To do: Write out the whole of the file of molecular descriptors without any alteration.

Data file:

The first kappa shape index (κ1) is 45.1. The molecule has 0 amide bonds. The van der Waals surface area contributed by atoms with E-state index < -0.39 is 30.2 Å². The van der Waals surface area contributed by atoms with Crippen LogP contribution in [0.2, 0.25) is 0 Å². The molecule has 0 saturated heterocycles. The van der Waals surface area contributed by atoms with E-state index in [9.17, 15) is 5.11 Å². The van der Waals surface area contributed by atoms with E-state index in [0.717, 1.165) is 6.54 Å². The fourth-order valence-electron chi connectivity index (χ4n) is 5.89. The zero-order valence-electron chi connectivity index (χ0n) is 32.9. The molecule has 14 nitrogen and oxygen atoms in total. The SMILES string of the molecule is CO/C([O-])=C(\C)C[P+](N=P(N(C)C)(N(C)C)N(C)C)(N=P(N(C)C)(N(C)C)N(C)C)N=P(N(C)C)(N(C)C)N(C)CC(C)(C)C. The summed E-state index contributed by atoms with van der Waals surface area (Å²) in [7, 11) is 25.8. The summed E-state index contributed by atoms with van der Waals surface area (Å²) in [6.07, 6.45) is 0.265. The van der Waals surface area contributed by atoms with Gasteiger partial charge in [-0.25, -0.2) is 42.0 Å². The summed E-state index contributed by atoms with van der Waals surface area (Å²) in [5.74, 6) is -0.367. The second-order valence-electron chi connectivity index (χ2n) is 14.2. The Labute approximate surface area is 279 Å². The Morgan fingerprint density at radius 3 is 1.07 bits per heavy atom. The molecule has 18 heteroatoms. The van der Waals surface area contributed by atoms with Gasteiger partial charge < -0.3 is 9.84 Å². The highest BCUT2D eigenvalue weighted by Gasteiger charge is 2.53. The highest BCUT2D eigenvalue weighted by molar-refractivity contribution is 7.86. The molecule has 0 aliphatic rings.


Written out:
The first kappa shape index (κ1) is 45.1. The molecule has 0 amide bonds. The van der Waals surface area contributed by atoms with E-state index < -0.39 is 30.2 Å². The van der Waals surface area contributed by atoms with Crippen LogP contribution in [0.2, 0.25) is 0 Å². The molecule has 0 saturated heterocycles. The van der Waals surface area contributed by atoms with E-state index in [9.17, 15) is 5.11 Å². The van der Waals surface area contributed by atoms with E-state index in [0.717, 1.165) is 6.54 Å². The fourth-order valence-electron chi connectivity index (χ4n) is 5.89. The zero-order valence-electron chi connectivity index (χ0n) is 32.9. The molecule has 14 nitrogen and oxygen atoms in total. The SMILES string of the molecule is CO/C([O-])=C(\C)C[P+](N=P(N(C)C)(N(C)C)N(C)C)(N=P(N(C)C)(N(C)C)N(C)C)N=P(N(C)C)(N(C)C)N(C)CC(C)(C)C. The summed E-state index contributed by atoms with van der Waals surface area (Å²) in [7, 11) is 25.8. The summed E-state index contributed by atoms with van der Waals surface area (Å²) in [6.07, 6.45) is 0.265. The van der Waals surface area contributed by atoms with Gasteiger partial charge in [-0.25, -0.2) is 42.0 Å². The summed E-state index contributed by atoms with van der Waals surface area (Å²) in [5.74, 6) is -0.367. The second-order valence-electron chi connectivity index (χ2n) is 14.2. The Labute approximate surface area is 279 Å². The Morgan fingerprint density at radius 3 is 1.07 bits per heavy atom. The molecule has 18 heteroatoms. The van der Waals surface area contributed by atoms with Gasteiger partial charge < -0.3 is 9.84 Å². The highest BCUT2D eigenvalue weighted by Gasteiger charge is 2.53. The highest BCUT2D eigenvalue weighted by molar-refractivity contribution is 7.86. The molecule has 0 aliphatic rings.